23 Geothermal Energy  From hot, dry rock  Geothermal heat pumps  Use difference in temperature between surface and subsurface  Great for heating buildings  Expensive installation

24 Tidal Energy  Typical difference between high and low tide is 1–2 ft  Narrow bays may have greater variation  Potential energy difference between low and high tide can be captured with  A dam across a bay  A turbine similar to a wind turbine

25 High and Low Technology Energy Solutions  Most promising “energy sources” are energy conservation and energy efficiency  Energy Conservation  Using less energy by reducing energy use and waste  Energy Efficiency  Using less energy to accomplish a given task

26 Hydrogen as a Fuel Source  Hydrogen gas (H 2 )  Comprised of two hydrogen molecules  Large amounts of available energy  Explodes when combined with oxygen releasing energy and forming water

27 Hydrogen as a Fuel Source  Advantages  Very high energy density  Can be produced from any electrical source  Electrolysis (see illustration on next slide)  No greenhouse gases and few other pollutants  Can be use in vehicles  Disadvantages  Highly volatile (requires special storage)  Relatively inefficient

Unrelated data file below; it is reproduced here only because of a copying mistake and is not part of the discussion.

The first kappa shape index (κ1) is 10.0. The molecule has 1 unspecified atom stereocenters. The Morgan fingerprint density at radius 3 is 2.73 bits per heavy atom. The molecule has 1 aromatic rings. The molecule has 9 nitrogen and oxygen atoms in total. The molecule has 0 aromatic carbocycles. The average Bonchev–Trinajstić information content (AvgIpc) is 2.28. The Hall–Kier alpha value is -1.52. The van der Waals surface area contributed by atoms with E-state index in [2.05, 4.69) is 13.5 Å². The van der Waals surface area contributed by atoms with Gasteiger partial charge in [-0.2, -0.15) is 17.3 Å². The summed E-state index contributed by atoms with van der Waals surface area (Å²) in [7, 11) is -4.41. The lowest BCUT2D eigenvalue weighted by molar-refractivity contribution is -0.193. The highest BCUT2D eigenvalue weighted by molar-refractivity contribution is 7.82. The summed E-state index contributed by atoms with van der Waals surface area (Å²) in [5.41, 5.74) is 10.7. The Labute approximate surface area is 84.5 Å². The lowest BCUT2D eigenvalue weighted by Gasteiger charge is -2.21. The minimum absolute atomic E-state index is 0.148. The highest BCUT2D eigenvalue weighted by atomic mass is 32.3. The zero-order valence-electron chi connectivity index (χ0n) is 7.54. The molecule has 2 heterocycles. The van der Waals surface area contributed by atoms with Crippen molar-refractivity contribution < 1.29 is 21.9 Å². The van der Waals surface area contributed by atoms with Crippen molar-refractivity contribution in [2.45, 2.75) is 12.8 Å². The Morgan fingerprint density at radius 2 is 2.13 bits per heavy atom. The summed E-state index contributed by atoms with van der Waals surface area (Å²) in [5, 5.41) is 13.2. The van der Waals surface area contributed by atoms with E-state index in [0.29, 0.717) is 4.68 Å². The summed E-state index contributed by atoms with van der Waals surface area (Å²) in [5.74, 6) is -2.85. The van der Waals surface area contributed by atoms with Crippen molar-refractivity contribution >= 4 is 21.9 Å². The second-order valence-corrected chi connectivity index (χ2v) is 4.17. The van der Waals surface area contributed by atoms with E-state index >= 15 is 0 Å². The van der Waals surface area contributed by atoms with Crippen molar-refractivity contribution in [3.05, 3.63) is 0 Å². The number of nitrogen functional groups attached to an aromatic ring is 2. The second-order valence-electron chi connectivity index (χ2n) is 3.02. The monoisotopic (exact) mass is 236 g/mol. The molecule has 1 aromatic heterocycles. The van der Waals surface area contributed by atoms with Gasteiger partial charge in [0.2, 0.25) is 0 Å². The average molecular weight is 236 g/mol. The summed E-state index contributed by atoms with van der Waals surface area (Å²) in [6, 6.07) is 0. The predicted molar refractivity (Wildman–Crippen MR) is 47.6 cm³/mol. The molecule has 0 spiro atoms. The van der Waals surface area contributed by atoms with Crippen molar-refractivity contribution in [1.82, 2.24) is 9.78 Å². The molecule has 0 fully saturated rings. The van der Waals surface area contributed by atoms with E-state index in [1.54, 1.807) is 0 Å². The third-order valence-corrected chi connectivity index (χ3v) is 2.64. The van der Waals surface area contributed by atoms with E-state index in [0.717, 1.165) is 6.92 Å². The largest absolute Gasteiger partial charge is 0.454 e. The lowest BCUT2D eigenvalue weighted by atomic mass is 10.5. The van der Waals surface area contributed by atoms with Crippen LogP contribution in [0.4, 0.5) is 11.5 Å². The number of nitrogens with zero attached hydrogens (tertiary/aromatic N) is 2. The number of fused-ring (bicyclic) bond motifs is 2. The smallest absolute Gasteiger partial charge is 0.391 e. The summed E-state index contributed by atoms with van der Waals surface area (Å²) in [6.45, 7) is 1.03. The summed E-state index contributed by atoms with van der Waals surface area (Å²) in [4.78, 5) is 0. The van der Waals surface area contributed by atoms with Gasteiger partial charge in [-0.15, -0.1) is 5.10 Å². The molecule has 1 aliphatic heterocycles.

28 Hydrogen as a Fuel Source - Electrolysis

29 Hydrogen Fuel Cell  Fuel cell  Device that directly converts chemical energy into electricity  Requires hydrogen from a tank and oxygen from the air  Similar to a battery, but reactants are supplied from outside source

30 Future Applications of Fuel Cells  Hydrogen Fuel Cell Vehicles  Hydrogen is not yet readily available as a fuel source  61 hydrogen fueling stations in US  Batteries in cells phones or laptops

31 Energy Consumption Trends and Economics

32  Super-insulated buildings (right)  Energy efficient appliances  Automobiles  Aircraft technology  Compact Fluorescent light bulbs  Condensing furnaces Energy Efficient Technologies

33 Cogeneration  Production of two useful forms of energy from the same fuel  Most effective on small scale

34 Energy Savings in Commercial Buildings

35 Saving Energy at Home